Already touchy over its border with America, the British upped the ante, sending three war ships to protect their interests and the Irish owner of the pig.  Both the Americans and the British maintained military camps on the island for several years while the incident got sorted out.  It reportedly led to an amicable social life between the two parties.  Harney, however, was recalled. 

British troops on San Juan Island

He was serving as commander of the Department of the West, headquartered in St. Louis when the Civil War broke out.  Once again Harney proved to be a bit of an embarrassment to the Army.   The general had been ordered to Washington when en route he was taken captive by a Southern officer and offered a commission with the Confederacy.  When he refused, he was released but upon arriving in Washington, he learned he had been relieved of his command anyway. It must have been the last straw for Harney.  He retired in May, 1861.

The general continued to serve after his retirement, adding even more contradictions to his story  In 1865 he was appointed to the Indian Peace Commission by President Andrew Johnson and figured prominently in a half dozen important treaties with the Plains Indians.  While on the commission he belateldy became an advocate for better treatment of native people and insisted that the government honor its treaty obligations.  

 Harney’s personal conduct was no less confusing.    He and his first wife, Mary Mullanphy Harney, reportedly saw each other only twice after 1850.  The daughter of the first millionaire in St. Louis, Mary died in France  in 1860.  In 1884, Harney married another Mary, Mary St. Cyr.   In addition, he was said to have fathered two children with a Winnebago common law wife , Ke-Sho-Ko, abandoning her and the children when he was reassigned.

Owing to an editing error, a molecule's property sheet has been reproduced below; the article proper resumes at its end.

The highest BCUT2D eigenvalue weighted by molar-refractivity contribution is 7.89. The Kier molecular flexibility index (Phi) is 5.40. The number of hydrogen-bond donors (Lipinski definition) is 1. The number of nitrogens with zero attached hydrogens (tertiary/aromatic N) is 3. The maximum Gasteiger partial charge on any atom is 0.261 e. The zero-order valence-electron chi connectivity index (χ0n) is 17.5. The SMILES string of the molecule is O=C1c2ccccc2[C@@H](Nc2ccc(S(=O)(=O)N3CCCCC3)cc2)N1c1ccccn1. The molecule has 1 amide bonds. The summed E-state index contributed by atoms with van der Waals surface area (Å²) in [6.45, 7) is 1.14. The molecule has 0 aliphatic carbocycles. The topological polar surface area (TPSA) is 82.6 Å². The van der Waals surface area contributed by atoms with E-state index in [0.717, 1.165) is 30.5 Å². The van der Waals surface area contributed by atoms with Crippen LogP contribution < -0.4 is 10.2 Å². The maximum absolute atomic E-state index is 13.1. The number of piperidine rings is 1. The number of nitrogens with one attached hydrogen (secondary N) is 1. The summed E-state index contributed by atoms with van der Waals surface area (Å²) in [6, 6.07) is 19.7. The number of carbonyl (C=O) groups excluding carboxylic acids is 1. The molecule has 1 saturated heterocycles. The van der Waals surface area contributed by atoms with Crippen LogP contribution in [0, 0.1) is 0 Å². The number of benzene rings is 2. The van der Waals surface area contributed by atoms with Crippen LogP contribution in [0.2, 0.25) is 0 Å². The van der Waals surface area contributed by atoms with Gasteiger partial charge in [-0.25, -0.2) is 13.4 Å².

Harney died in Orlando, Florida in 1889 at age 88 and is buried at Arlington National Cemetery.

Black Elk Peak

The highest point in South Dakota’s Black Hills was for years known as Harney Peak.  In 2016 it was renamed Black Elk Peak in honor of Oglala Lakota holy man Nichols Black Elk. The Lakota people did finally honor Harney, however.  Upon his death his Lakota name was changed from “Woman Killer” to “Man-who-always-kept-his-word.” 

Ash Hallow State Historical Park, near Lewellen, Nebraska, is the site of the 1855 Battle of Ash Hollow or the Battle of Blue Water Creek.  Now a state historic park administered by the Nebraska Fish and Game Department, the area is a combination of archeological, Native American and Old West history.  Occupied in the last 100 years by the Dismal River People, it was an important stop along the Oregon Trail.  Wagon ruts from the thousands of pioneers are still visible. The park includes Ash Hallow Cave, a native rock schoolhouse built by early settlers, historic grave sites and Windless Hill Overlook. 

Ash Hallow Park’s historic cemetery

The Visitor Center includes an exhibit on pioneer history and prehistoric fossils of giant mammoths and mastodons that roamed the area thousands of years ago.  Ash Hallow Cave and Visitor Center are open Saturday and Sunday, 9 to 4 from Memorial Day weekend to Labor Day..  Admission is adults, $2, children 4 to 13, $1, children under 3, free.   Park grounds are open 8 to sunset year round.  For more information go to outdoornebraska.gov/ashhollow, call (308) 778-5651 or write Ash Hollow State Historical Park, P.O. Box 70, Lewellen, NE 69147-0070.

© Text Only – 2018 – Headin’ West LLC  – All photos – public domain or fair use.